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If it won't matter in 5 years, Don't spend more than 5 minutes upset by it

If it won't matter in 5 years, Don't spend more than 5 minutes upset by it

    How many times have you heard someone say this? Probably at least a million times. Well I'm calling bullshit on this quote. First of all, if you had told me 5 years ago that I would be where I'm at right now in school/fitness/life in general I probably (most definitely) would not have believed you. Bottom line: How can you even begin to say something won't matter in 5 years when you don't even know what's gonna happen tomorrow, let alone five years from now? I can think of so many things in my own life that have happened in the past that I thought wouldn't matter in the future, but guess what? They are still all to relevant in my life. Now, I am all for not sweating/stressing over the small stuff, but in the grand scheme of things, something that seems super small/insignificant at the time, could actually end up completely changing your attitude/perspective/life. So, I guess this is the point where I give some (let's go with 5, just to keep the trend going) real world examples in my own life to try and convince you that this quote/mindset is complete bullshit. Alright. This should be interesting.

    " If you starve yourself, you'll just gain all the weight back." I was probably 11 or 12 when these words were said to me on a cool summer morning. I can remember exactly were I was sitting, and exactly the ways those words sounded when they came out of a thirty something year olds mouth as a snide comment in regards to me not being hungry for breakfast. At this point I had I have no clue how much weight I had lost. I can remember being a size 14, I'm a size 5/7 now, just for reference. Yes, there were other people sitting there at that picnic table, and yes they probably could have said something in my defense, heck I could have/should have said something. But the point is, I didn't get upset or call that person out, ever. And it wasn't until a good 6 or 7 years later that even told anyone about this situation. The point I'm trying to make is, this was my attempt at weight loss and thing could have went completely differently had I never heard that comment. And I can honestly say that 5 years after this comment was made (and now a good 10 years later) it still matters. It matters because this wouldn't be the first person to pretty much flat out call me anorexic. It's little comments like this that really get inside your head, make you overly critical of your body and diet. And lead to things like body dysmorphia and binge eating. Also, guess who took a clinical psychology class in college and learned about all the diagnostic criteria that is necessary in order for someone to be diagnosed with an eating disorder. Yeah this chick did, and obviously the first thing I though of sitting in class was the situation and how people really shouldn't be just throwing around words like anorexic or bulimic when they don't even know the psychology behind the disorder.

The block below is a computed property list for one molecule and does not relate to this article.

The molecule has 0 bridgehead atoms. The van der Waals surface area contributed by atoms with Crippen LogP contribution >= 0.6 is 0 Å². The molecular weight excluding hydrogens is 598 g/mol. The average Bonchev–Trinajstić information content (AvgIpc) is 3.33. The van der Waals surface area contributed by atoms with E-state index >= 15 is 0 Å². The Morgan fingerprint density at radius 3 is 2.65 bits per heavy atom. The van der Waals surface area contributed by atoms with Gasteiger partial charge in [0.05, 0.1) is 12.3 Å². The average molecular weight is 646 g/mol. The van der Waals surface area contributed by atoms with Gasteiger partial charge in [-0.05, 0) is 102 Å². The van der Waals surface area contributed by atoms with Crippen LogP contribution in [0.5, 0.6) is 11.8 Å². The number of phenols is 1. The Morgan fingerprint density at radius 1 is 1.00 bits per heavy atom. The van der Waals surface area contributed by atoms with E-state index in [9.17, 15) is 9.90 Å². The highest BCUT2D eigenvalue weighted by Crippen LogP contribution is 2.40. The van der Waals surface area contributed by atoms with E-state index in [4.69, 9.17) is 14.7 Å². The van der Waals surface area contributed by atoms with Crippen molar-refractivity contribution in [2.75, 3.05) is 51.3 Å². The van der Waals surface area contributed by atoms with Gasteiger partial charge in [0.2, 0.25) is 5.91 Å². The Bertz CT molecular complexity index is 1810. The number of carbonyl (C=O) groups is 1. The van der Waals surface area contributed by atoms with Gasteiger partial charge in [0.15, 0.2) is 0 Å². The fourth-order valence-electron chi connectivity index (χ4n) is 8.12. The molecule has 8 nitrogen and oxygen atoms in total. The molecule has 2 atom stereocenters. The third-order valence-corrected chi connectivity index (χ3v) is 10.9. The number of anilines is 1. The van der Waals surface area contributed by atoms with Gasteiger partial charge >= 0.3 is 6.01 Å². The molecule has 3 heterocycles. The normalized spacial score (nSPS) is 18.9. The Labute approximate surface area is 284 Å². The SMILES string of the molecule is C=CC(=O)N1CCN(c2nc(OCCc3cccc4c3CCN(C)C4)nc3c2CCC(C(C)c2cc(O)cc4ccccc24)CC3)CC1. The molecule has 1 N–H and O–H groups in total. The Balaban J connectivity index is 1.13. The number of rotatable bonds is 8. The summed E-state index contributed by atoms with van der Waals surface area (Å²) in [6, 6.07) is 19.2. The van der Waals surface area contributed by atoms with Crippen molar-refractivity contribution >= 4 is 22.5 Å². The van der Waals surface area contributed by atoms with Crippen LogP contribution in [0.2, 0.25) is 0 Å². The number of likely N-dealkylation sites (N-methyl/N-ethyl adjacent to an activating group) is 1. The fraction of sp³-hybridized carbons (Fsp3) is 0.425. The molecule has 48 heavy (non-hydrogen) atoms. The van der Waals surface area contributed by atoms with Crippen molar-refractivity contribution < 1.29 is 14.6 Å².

With the above example and the next four, the point I'm trying to make is that I honestly wish I had taken the time to get upset/deal with my emotions/and stand up for myself. Because then things probably would have turned out differently. Not that I'm at all upset with the way things are, but dealing with your emotions in the moment or right after a stressful situation makes a whole lot more sense than just bottling them up for years and pretending they don't bother you. If I had done this, I don't think the majority of these things would matter, or at least not to the degree that they do today. Okay. Onto the next example.